A couple of weeks ago, I asked people which they would rather their public library give up if push came to shove: fiction or nonfiction. Five of the six commenters voted to preserve fiction. No one voted to preserve nonfiction. The sixth asked the reasonable question, "Why would a library ever do this? couldn't they give up half the non and half the fiction instead?"
In real life, of course Anonymous Poster 6 is right--if for some reason a library did have to toss half its materials, that's probably what the overwhelming majority of them would choose to do. In the U.S., we (meaning both librarians and the moderately-interested public in general) have come to regard both fiction and nonfiction as essential to a library's mission. The public library is supposed to both inform and entertain.*
The responses were interesting because early in public library in the U.S., nonfiction dominated. The little fiction available was works of literature, morality tales, and other 'improving' books. Let me give you a little two-minute history of public libraries in the U.S.:
Before taxpayer-funded libraries were prevalent, the collections of subscription libraries were the most commonly available books to the average person. For a fee, a person could become a member of the subscription library and make use of its collections. While subscription libraries started in the 18th century as the preserve of the elite, in the 19th century they became more common and prices came down. They were used most heavily by the upwardly mobile middle class, but in theory the fee was low enough that subscription libraries' collections were in reach for the working class as well.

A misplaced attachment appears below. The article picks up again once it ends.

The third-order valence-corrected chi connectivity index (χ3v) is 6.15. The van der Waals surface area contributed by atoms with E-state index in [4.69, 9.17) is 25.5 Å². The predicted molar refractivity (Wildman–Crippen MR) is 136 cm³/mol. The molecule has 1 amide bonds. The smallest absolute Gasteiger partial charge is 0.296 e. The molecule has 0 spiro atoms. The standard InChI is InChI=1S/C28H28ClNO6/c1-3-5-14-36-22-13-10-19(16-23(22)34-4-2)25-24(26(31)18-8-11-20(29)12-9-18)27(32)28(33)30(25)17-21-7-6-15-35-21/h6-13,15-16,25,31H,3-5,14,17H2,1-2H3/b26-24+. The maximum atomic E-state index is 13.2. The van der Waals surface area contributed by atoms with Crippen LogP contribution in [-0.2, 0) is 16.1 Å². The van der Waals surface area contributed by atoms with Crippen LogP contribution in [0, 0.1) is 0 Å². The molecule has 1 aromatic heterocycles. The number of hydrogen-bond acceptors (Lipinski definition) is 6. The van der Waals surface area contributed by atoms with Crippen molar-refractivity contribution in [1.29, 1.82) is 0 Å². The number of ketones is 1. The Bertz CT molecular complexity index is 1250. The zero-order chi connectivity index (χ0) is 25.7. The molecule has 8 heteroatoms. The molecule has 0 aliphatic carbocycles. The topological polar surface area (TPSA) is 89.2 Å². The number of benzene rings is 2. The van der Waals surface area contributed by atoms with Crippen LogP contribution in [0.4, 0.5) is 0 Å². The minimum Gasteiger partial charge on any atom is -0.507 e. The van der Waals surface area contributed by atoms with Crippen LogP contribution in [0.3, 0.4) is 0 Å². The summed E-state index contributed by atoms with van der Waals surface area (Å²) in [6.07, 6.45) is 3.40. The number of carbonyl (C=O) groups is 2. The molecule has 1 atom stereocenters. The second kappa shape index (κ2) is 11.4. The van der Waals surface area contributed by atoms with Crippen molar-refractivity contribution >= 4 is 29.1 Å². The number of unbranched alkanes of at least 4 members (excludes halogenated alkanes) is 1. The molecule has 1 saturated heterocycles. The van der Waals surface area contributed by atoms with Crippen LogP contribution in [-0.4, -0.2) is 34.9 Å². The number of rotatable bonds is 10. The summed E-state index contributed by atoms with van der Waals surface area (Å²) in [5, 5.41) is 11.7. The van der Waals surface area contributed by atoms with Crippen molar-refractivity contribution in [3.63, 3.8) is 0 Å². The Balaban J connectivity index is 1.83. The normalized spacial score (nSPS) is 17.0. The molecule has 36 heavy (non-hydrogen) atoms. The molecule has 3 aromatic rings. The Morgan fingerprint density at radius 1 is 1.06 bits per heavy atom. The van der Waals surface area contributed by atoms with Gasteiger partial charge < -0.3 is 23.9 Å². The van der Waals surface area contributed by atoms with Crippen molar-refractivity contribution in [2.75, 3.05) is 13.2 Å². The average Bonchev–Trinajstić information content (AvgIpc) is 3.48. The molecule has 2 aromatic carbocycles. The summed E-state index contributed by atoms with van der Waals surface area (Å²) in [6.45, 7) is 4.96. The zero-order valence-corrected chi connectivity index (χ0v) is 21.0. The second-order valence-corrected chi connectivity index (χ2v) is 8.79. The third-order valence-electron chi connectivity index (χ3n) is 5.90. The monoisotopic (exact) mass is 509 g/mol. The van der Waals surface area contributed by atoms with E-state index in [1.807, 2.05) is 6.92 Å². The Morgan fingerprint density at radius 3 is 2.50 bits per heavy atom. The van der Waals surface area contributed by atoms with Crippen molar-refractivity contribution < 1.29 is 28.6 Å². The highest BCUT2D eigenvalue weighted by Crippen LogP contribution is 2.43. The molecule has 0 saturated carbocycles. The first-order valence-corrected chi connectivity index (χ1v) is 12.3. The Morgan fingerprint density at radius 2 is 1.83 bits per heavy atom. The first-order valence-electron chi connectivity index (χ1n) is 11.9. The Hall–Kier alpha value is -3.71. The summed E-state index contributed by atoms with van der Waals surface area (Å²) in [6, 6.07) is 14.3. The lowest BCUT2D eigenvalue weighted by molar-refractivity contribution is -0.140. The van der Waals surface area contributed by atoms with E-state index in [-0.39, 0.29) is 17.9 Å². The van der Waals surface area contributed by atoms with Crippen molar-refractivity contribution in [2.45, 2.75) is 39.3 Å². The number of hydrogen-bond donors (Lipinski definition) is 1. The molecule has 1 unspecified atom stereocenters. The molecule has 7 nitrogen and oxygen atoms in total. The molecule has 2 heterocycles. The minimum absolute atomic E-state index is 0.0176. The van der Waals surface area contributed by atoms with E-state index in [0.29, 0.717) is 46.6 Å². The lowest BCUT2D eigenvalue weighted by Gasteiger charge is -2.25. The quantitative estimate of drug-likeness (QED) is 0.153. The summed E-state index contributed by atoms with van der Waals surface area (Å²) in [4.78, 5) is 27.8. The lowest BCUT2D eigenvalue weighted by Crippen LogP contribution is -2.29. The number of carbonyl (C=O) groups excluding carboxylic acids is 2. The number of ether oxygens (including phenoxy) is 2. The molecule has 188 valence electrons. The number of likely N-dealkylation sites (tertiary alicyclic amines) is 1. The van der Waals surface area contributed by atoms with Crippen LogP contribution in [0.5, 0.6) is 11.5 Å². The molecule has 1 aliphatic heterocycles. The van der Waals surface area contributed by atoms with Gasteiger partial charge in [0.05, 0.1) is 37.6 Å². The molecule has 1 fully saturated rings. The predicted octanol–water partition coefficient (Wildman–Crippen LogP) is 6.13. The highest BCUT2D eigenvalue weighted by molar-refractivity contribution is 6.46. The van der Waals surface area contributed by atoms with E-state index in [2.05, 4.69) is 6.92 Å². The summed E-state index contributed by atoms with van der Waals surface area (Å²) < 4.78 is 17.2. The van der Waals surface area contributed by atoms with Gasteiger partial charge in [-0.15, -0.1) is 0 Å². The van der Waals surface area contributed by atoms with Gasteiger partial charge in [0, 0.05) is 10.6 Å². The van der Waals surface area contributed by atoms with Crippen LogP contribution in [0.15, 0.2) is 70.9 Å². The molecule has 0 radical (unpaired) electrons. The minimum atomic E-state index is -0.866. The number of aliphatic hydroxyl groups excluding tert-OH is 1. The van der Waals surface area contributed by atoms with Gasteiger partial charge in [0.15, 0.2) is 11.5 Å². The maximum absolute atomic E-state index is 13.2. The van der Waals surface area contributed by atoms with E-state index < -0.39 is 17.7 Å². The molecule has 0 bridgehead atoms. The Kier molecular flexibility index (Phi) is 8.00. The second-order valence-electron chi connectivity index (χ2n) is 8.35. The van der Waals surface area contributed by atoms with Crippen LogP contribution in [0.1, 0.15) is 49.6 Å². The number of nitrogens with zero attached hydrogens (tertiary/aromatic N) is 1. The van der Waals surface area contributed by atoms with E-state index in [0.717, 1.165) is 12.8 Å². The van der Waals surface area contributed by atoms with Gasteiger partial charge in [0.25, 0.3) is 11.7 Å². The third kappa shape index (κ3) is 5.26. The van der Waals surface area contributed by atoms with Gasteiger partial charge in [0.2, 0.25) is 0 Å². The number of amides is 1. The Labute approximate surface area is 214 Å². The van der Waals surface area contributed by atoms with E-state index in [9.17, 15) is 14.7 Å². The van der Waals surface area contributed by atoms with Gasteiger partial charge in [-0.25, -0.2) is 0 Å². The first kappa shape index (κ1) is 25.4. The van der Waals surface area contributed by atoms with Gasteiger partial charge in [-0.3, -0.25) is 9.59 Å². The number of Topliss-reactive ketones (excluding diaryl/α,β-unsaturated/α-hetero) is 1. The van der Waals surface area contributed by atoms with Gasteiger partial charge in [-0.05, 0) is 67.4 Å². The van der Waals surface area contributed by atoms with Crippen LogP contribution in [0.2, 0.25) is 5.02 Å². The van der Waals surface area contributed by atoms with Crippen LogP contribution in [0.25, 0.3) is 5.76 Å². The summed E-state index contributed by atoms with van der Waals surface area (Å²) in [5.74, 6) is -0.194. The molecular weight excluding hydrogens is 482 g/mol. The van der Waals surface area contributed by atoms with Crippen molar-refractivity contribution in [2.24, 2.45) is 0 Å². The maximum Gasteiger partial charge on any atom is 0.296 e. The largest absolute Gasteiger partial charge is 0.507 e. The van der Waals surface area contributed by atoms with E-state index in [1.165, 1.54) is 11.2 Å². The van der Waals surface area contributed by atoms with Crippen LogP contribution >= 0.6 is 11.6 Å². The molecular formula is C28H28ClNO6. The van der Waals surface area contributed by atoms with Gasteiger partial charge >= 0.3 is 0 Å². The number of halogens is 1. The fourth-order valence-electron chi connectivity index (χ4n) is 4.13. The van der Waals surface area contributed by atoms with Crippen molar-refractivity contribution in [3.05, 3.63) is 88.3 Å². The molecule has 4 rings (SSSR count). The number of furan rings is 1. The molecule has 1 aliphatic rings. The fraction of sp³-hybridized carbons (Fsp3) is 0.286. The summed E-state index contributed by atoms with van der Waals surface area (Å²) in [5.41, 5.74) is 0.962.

In the late 1800s, philanthropists began funding libraries that were open for anyone to use (many modern public libraries are still housed in buildings built with Andrew Carnegie's money), and public libraries became much more common. However, they still tended to be focused on improvement rather than pleasure--people came to them to be educated rather than entertained, and one of the major hopes for public libraries was that they would essentially indoctrinate new immigrants into American culture (we could have a whole post on this, but there isn't space here).
During the 1900s, more and more popular fiction was added to library collections, and now entertainment rather than information does seem to be what most people think of when they think of the public library. At both public libraries I've worked in, fiction and DVDs (which are almost all fiction rather than documentaries) make up the majority of the collections by number of items and the majority of checkouts as well.
Considering that, I shouldn't have been surprised that most of my readers identified fiction as most essential to the public library. However, the interesting question is why. How exactly did this come about, given where public libraries started?
I'll do follow up on follow up later to post my own thoughts, but I don't want to overwhelm you with text. In the meantime, if you've got theories or comments on how fiction came to predominate in public libraries, or opinions on why it should (or shouldn't) stay that way, please let me know!
*Note: I'm using the word "entertain" here as a bit of shorthand. I'm aware that it's not quite adequate. Obviously, people gain a lot and learn a lot from reading and watching creative material. It expands their own creativity, helps them understand the world, comforts them in hard times, and helps them empathize with other people. Calling that "entertainment" isn't meant to trivialize that--it just means that stories are nearly always things people choose to read for their own sake, not something people are trying to simply extract information from.